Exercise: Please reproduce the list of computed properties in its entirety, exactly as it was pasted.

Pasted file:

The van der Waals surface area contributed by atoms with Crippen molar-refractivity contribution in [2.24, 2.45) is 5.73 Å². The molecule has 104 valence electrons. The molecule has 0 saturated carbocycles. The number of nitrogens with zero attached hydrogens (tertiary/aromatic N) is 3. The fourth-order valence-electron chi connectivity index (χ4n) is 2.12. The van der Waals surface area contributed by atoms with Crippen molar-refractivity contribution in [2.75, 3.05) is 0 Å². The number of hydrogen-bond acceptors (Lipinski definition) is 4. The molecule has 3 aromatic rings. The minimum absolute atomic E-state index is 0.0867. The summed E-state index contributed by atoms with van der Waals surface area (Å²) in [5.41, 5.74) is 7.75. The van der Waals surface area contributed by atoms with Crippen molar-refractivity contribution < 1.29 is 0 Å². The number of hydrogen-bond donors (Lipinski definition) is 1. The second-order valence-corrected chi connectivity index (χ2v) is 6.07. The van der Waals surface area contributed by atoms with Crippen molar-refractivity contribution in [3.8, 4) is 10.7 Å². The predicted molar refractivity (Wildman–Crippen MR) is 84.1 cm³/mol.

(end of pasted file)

The van der Waals surface area contributed by atoms with Crippen molar-refractivity contribution in [2.24, 2.45) is 5.73 Å². The molecule has 104 valence electrons. The molecule has 0 saturated carbocycles. The number of nitrogens with zero attached hydrogens (tertiary/aromatic N) is 3. The fourth-order valence-electron chi connectivity index (χ4n) is 2.12. The van der Waals surface area contributed by atoms with Crippen molar-refractivity contribution in [2.75, 3.05) is 0 Å². The number of hydrogen-bond acceptors (Lipinski definition) is 4. The molecule has 3 aromatic rings. The minimum absolute atomic E-state index is 0.0867. The summed E-state index contributed by atoms with van der Waals surface area (Å²) in [5.41, 5.74) is 7.75. The van der Waals surface area contributed by atoms with Crippen molar-refractivity contribution < 1.29 is 0 Å². The number of hydrogen-bond donors (Lipinski definition) is 1. The second-order valence-corrected chi connectivity index (χ2v) is 6.07. The van der Waals surface area contributed by atoms with Crippen molar-refractivity contribution in [3.8, 4) is 10.7 Å². The predicted molar refractivity (Wildman–Crippen MR) is 84.1 cm³/mol.